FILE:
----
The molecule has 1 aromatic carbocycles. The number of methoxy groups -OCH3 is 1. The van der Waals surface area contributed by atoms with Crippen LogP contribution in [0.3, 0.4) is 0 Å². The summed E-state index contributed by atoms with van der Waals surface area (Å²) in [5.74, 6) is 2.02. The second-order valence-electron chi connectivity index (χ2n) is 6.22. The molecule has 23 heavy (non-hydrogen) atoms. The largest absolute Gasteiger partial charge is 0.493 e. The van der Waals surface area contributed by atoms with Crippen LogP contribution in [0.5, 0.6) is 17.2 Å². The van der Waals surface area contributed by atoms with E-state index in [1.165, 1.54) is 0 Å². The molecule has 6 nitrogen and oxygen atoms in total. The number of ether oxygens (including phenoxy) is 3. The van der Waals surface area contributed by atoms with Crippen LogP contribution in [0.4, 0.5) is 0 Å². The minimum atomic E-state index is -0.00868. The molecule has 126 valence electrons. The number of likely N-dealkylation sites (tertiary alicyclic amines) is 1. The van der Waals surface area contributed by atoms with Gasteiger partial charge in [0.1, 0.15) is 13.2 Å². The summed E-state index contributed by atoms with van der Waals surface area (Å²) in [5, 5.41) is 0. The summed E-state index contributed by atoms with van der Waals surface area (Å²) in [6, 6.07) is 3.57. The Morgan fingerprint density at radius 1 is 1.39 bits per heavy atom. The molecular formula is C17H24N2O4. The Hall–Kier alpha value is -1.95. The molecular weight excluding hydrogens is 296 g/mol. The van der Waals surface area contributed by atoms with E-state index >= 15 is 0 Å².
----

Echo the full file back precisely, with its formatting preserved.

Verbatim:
The molecule has 1 aromatic carbocycles. The number of methoxy groups -OCH3 is 1. The van der Waals surface area contributed by atoms with Crippen LogP contribution in [0.3, 0.4) is 0 Å². The summed E-state index contributed by atoms with van der Waals surface area (Å²) in [5.74, 6) is 2.02. The second-order valence-electron chi connectivity index (χ2n) is 6.22. The molecule has 23 heavy (non-hydrogen) atoms. The largest absolute Gasteiger partial charge is 0.493 e. The van der Waals surface area contributed by atoms with Crippen LogP contribution in [0.5, 0.6) is 17.2 Å². The van der Waals surface area contributed by atoms with E-state index in [1.165, 1.54) is 0 Å². The molecule has 6 nitrogen and oxygen atoms in total. The number of ether oxygens (including phenoxy) is 3. The van der Waals surface area contributed by atoms with Crippen LogP contribution in [0.4, 0.5) is 0 Å². The minimum atomic E-state index is -0.00868. The molecule has 126 valence electrons. The number of likely N-dealkylation sites (tertiary alicyclic amines) is 1. The van der Waals surface area contributed by atoms with Gasteiger partial charge in [0.1, 0.15) is 13.2 Å². The summed E-state index contributed by atoms with van der Waals surface area (Å²) in [5, 5.41) is 0. The summed E-state index contributed by atoms with van der Waals surface area (Å²) in [6, 6.07) is 3.57. The Morgan fingerprint density at radius 1 is 1.39 bits per heavy atom. The molecular formula is C17H24N2O4. The Hall–Kier alpha value is -1.95. The molecular weight excluding hydrogens is 296 g/mol. The van der Waals surface area contributed by atoms with E-state index >= 15 is 0 Å².